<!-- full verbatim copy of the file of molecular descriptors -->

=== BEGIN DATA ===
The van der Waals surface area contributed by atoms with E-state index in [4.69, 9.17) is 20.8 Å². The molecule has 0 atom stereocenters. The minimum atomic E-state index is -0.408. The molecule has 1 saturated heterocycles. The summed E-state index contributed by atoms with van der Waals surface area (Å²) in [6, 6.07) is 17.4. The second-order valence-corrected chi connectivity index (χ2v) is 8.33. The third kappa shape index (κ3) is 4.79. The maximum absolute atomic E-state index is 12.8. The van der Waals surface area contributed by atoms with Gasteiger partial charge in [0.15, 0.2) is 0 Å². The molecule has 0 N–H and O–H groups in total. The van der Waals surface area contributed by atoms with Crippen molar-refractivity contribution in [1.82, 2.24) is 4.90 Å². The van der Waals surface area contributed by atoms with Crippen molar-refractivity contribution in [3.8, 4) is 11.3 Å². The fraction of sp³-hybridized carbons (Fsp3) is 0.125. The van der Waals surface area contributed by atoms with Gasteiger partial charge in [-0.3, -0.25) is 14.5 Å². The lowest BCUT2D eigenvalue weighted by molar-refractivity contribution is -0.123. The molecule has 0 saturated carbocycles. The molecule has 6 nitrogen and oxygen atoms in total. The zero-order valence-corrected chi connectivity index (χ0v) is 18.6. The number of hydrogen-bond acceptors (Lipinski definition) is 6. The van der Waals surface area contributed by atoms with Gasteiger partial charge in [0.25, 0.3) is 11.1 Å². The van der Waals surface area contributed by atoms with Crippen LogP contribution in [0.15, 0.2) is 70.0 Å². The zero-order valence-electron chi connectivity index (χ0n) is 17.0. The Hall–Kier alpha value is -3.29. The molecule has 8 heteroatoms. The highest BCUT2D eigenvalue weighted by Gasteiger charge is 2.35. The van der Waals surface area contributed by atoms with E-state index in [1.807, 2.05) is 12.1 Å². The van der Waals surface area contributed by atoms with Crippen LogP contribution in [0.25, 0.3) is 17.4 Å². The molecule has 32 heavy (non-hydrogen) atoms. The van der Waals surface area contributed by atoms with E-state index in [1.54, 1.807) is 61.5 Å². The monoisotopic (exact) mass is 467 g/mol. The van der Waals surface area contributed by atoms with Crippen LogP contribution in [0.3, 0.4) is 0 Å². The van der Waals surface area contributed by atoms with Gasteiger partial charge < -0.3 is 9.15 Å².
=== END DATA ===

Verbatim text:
The van der Waals surface area contributed by atoms with E-state index in [4.69, 9.17) is 20.8 Å². The molecule has 0 atom stereocenters. The minimum atomic E-state index is -0.408. The molecule has 1 saturated heterocycles. The summed E-state index contributed by atoms with van der Waals surface area (Å²) in [6, 6.07) is 17.4. The second-order valence-corrected chi connectivity index (χ2v) is 8.33. The third kappa shape index (κ3) is 4.79. The maximum absolute atomic E-state index is 12.8. The van der Waals surface area contributed by atoms with Gasteiger partial charge in [0.15, 0.2) is 0 Å². The molecule has 0 N–H and O–H groups in total. The van der Waals surface area contributed by atoms with Crippen molar-refractivity contribution in [1.82, 2.24) is 4.90 Å². The van der Waals surface area contributed by atoms with Crippen molar-refractivity contribution in [3.8, 4) is 11.3 Å². The fraction of sp³-hybridized carbons (Fsp3) is 0.125. The van der Waals surface area contributed by atoms with Gasteiger partial charge in [-0.3, -0.25) is 14.5 Å². The lowest BCUT2D eigenvalue weighted by molar-refractivity contribution is -0.123. The molecule has 0 saturated carbocycles. The molecule has 6 nitrogen and oxygen atoms in total. The zero-order valence-corrected chi connectivity index (χ0v) is 18.6. The number of hydrogen-bond acceptors (Lipinski definition) is 6. The van der Waals surface area contributed by atoms with Gasteiger partial charge in [0.25, 0.3) is 11.1 Å². The van der Waals surface area contributed by atoms with Crippen LogP contribution in [0.15, 0.2) is 70.0 Å². The zero-order valence-electron chi connectivity index (χ0n) is 17.0. The Hall–Kier alpha value is -3.29. The molecule has 8 heteroatoms. The highest BCUT2D eigenvalue weighted by Gasteiger charge is 2.35. The van der Waals surface area contributed by atoms with E-state index in [1.807, 2.05) is 12.1 Å². The van der Waals surface area contributed by atoms with Crippen LogP contribution in [0.25, 0.3) is 17.4 Å². The molecule has 32 heavy (non-hydrogen) atoms. The van der Waals surface area contributed by atoms with E-state index in [1.54, 1.807) is 61.5 Å². The monoisotopic (exact) mass is 467 g/mol. The van der Waals surface area contributed by atoms with Crippen LogP contribution in [0.3, 0.4) is 0 Å². The van der Waals surface area contributed by atoms with Gasteiger partial charge < -0.3 is 9.15 Å².